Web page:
SAN JUAN, Puerto Rico — When San Juan native Matilsha Marxuach launched Concalma, a designer line of tote bags 10 years ago, she turned to a local collective of seamstresses in the mountain town of Utuado to manufacture her fashion forward handbags. The small business owner and artist said her company’s mission is interwoven in the product: to raise awareness of fair trade, to promote local manufacturing and sustainability.
The CEO of the bestselling cotton carriers was one of eight hundred women who participated at the recent Animus Summit, one of the largest female innovation conferences in the Americas.
The San Juan, Puerto Rico gathering of female entrepreneurs—from students to boomers—brought together innovators and entrepreneurs from an array of industries including agriculture, fashion and beauty, healthcare and technology looking to network, be inspired, and connect with potential investors.
“What you feel in the atmosphere here is magical,” said the event's co-founder, Carlos Cobián. “Women that are full of hope getting inspired and getting ready to act on their dreams and on how to help society, how to help Puerto Rico specifically, and take action.”
Lucienne Gigante, the other co-founder of the summit now in its second year, noted that Latina-owned businesses in the U.S. increased by 137 percent in a fourteen-year period beginning in 2007, representing the highest growth among minority-owned women firms.
She particularly cited the impressive number of innovative projects headed by women in Puerto in the last decade.
“Women offer an untapped engine of growth that can help in the current fiscal crisis,” she said. “Women are change makers, they believe that their contribution makes a difference and they believe they can be part of a transformation,” she said.
According to Gigante, sixty percent of women in the labor force on the island live below the poverty level. Investing in them and their potential is key to solving the island’s economic crisis.
“If you think about that stat, it’s unacceptable. What happens when you invest capital resources in women?” she asked. “That sixty percent becomes 55, 50, 45—there is an opportunity in investing in women as a solution.”
Many of the women participating noted the island’s crushing financial situation — a $70 billion debt now being restructured by a controversial Congressional appointed board— has posed deep challenges to growth. In particular, some of the women said that the programs and tax incentives favor large businesses and the ultra wealthy while ignoring smaller owned businesses and mom and pop shops around the island.
Despite these challenges, participants said the crisis has fueled them to take risks and invest in their own businesses, organizations and future.
“The growth is definitely based on the difficult political and economic situation we have been living for the past ten years where people have had to decide to bring out what is best in them,” declared Marxuach founder of the popular handbags.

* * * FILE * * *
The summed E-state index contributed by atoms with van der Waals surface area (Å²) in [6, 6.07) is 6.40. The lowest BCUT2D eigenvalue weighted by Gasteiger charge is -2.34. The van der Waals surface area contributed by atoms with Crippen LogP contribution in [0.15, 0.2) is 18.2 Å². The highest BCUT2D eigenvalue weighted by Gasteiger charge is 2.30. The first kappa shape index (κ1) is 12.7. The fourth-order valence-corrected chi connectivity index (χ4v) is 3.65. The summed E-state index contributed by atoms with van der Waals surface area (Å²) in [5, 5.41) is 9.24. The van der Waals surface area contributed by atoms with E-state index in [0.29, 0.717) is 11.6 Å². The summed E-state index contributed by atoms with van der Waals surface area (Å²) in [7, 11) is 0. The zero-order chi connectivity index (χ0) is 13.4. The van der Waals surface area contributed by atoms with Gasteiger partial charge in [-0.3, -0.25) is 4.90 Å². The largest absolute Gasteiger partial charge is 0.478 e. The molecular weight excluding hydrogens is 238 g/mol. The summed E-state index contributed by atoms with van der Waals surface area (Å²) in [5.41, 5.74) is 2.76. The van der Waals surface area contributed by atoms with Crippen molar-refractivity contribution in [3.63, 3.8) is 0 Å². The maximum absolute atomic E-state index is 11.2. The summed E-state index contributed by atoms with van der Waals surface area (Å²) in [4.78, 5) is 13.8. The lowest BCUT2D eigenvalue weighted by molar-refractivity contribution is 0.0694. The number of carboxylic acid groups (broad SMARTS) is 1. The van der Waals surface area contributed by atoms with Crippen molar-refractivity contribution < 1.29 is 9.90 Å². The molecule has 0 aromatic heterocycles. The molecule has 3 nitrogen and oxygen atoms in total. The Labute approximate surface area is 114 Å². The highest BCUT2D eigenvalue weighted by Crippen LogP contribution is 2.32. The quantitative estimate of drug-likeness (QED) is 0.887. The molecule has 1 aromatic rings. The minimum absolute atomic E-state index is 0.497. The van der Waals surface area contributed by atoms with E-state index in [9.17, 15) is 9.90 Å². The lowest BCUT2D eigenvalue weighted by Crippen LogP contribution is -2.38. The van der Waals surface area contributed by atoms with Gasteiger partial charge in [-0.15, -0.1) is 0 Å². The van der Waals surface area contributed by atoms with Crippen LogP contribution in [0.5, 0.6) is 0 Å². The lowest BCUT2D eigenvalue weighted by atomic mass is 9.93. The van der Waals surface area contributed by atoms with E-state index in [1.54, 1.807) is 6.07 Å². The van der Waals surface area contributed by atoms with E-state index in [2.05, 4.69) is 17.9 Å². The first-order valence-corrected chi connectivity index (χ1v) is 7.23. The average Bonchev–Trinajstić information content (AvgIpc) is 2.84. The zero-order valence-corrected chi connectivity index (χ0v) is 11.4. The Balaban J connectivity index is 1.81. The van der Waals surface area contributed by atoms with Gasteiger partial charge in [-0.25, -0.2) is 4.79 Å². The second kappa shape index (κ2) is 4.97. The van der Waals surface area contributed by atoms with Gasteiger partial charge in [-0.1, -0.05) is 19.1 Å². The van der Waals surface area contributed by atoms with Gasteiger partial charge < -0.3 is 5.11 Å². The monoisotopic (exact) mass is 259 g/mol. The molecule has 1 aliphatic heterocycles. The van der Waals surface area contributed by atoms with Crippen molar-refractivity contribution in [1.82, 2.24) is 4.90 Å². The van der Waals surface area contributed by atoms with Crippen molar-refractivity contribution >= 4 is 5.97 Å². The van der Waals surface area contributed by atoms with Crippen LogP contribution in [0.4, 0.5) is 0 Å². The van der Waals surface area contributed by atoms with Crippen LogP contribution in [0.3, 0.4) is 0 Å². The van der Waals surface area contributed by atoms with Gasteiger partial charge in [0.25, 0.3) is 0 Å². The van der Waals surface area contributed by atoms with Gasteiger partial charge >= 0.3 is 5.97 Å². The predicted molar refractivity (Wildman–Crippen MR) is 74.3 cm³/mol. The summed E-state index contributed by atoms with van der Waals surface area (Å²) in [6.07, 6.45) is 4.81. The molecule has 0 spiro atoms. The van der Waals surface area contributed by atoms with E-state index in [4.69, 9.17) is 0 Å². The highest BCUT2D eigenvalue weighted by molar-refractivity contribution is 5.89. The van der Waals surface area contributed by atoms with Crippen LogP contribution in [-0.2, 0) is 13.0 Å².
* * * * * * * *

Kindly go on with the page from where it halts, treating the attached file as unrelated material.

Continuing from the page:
Kenelma Figueroa, a mother of three who was one of forty speakers featured in the daylong summit, exhorted women to be the agents of change not just in business but also in their communities.
After seeing that young girls in her town of Maunabo were suffering from low self-esteem, she started a grassroots mentoring organization, Modelos para la Sociedad (Models for Society).
“I saw that girls needed to learn confidence and explore all the different ways that they could contribute to the world,” explained Figueroa, who works full time with victims of violence at the Department of Justice.
“We help build self-esteem through wellness and leadership and offer them tools that can take them for the rest of their lives,” she said.
In the four years since its founding, 350 girls have completed the eight-month program, which brings together an array of experts — from therapists to counselors to wellness and fitness coaches — to work with them.
Among the other speakers at the summit was Supreme Court Justice Sonia Sotomayor who kicked off the day in a separate morning conversation encouraging participants to be fearless about pursuing their dreams.
Frances Colón, who was born on the island and now lives in Washington D.C. working as Deputy Science and Technology Advisor to the Secretary of State presented a workshop on what it takes to be a change maker.
According to Colón, the island has a thriving and under the radar technology sector which she believes that can be key to Puerto Rico as it weathers the crisis and beyond.
“There are tech entrepreneurs really shaking things up,” Colon said. “There is a strong movement -- scientists learning how to take their inventions to market and it is all happening sometimes under the radar. I think it is what will drive Puerto Rico within the crisis ad in the future.”
One of the few men showcased in the summit was island-born actor Berto Colón who plays Cesar in the hit show, Orange in the New Black. The actor, now a southern New Jersey native father of two daughters, was particularly impressed with the energy of the women in the summit.
“We all have to contribute, we have to find a way to come back and bring a smaller part of your business or talent here because otherwise this place is going to be deserted,” said the Ponce-born actor, who said a pilot he recently shot for Amazon called Tick has been green lighted.